When we first budgeted for this year, we did not really factor in the pregnancy expenses and Kate’s pregnancy came along only after we had worked out the 2017 budget. Hence, we had excluded pregnancy expenses in this full year expense analysis. Nevertheless, we had exceeded our budget of $60,000 set at the start of last year by $6,963.98 (11.6%) which we would consider reasonable since there were a few things that were pretty unexpected along the way. Below is a breakdown of our expenses (excluding pregnancy related expenses).

2017 ExpensesChart

The biggest chunk of our expenses came out to be our parents allowance ($14,400 – 21.50%). This could be a lesser chunk for many families but for us, we would like to maintain this as long as we are still employed. We might bring this figure  down upon reaching FI. We are also paying for their health insurance ($2,580) shared with our siblings. If we were to exclude these two components, our overall expenses will be about closer to $50,000 annually or $4,165 per month for a family with kids. We will also need to include our mortgage of $820 per month which will add our overall expenses at $4,985 per month. This will better reflect our expenses as a family and Kate also previously blogged about this in a separate post.

The Singapore’s Average Monthly Household Expenditure survey shows that a typical household spends about $4,724 for year 2012/13 (The next survey 2017/18 should be out some time this year). If we were to factor in annual inflation of 2% to correctly reflect the 2017 estimated figure, the figure would be around $5,215 (note that this does not include parents allowance nor their corresponding health insurance).

Overall core family expenses = $4,985 per month (exclude parent’s allowances and their health insurance)

Average Monthly Household Expenditure = $5,215 per month (estimated)

In conclusion, we spend much lesser than what a typical Singapore household would have spend. That shows that we going towards the right direction of spending lesser.



For now, we have decided not to set any budget for 2018 but will like to maintain our Overall core family expenses at below the estimated Average Monthly Household Expenditure of $5,215 per month (estimated). Having said that, we would still share our monthly expenses update to provide a glimpse of our expenditure and spending patterns. We will also display our expenses differently to better reflect our core family expenses.

We hope that this will provide a reference of how a household expenditure pattern for a family with kids living in Singapore. We do not intent for this to be some sort of competition or comparison but we are trying to showcase our minimalist lifestyle by not spending more to enhance our happiness. We are also not scrimping and saving to the core. We are seeking to strike a nice balance between spending, saving and happiness.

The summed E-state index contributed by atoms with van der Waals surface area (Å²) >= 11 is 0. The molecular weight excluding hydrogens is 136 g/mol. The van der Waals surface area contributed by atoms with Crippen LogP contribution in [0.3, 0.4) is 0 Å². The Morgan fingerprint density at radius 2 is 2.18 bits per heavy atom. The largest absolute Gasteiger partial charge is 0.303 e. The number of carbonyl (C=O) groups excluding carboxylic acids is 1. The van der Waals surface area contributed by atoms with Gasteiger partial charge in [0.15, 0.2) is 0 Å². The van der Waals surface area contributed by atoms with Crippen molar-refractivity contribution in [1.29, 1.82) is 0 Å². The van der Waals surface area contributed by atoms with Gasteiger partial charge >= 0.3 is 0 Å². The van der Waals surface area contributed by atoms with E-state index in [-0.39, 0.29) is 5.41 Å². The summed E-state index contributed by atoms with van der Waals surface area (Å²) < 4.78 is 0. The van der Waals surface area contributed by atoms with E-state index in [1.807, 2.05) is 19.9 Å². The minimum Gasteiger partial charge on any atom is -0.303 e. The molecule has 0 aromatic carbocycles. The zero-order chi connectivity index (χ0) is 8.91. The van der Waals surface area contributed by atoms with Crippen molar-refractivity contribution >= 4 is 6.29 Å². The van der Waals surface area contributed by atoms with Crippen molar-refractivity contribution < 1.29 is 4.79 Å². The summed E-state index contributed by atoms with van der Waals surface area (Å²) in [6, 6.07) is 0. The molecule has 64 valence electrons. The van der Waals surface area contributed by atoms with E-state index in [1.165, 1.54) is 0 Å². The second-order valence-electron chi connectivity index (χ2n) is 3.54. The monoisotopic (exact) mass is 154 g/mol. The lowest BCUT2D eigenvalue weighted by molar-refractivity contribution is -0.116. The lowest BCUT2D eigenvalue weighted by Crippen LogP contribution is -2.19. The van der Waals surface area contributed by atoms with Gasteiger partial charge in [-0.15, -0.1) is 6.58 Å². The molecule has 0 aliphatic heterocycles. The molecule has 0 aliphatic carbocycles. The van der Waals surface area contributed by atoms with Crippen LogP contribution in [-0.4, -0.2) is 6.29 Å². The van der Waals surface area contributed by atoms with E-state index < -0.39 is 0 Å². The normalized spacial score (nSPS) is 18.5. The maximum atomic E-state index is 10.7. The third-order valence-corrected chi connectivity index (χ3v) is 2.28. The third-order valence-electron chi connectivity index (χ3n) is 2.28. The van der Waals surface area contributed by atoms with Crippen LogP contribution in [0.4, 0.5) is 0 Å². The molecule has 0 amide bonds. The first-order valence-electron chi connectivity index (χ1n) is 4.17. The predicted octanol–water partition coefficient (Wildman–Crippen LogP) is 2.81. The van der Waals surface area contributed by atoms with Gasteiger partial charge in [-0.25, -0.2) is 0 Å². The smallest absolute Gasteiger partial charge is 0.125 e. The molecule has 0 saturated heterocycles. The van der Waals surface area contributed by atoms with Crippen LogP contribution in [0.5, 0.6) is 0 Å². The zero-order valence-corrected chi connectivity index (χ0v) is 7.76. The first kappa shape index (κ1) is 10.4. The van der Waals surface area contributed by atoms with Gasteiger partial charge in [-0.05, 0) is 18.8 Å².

As for now, we are still trying to get use to our new addition to our family and enjoy our journey as a minimalist family. Do stay tune and hope you have a great year ahead!

What about you? What are your money goals for 2018?

Aharen Beach in Okinawa, Japan

Aharen Beach on Tokashiki Island in Okinawa, Japan.

13 thoughts on “Dec 2017 and Full year – Expenses Update (900 more days to FI)

  1. Hi Dave, congrats on your second baby. I think your blog gives inspiration to many out there who are afraid of starting a family because of the costs involved… but of course having kids is not about the $$$. Just wondering if pregnancy expenses of $15k a norm? As I am not sure about the costs involved.. does it include everything including hospitalisation? $66k is quite decent for a family of three.. did you include mortgage inside? Oh, I forgot, you pay your mortgage with CPF… correct me if I am wrong.. I think $11.5k a year for raising one child is pretty decent 🙂


    • Thanks for reading our blog! I guess our pregnancy related expenses is definitely not on the low side but I guess its average. Bulk of it goes to hospital /doctor fees about $8k and confinement lady for $3k. We did not really try to budget for this. We just get what is needed and nothing more. And yes, we are paying our mortgage using CPF. We will try to display our expenses a bit differently next year to reflect our core family expenses as describe in the post. This is to let people have a better idea on how much you need to start a family. Hope our expense post helps you in your planning to start a family.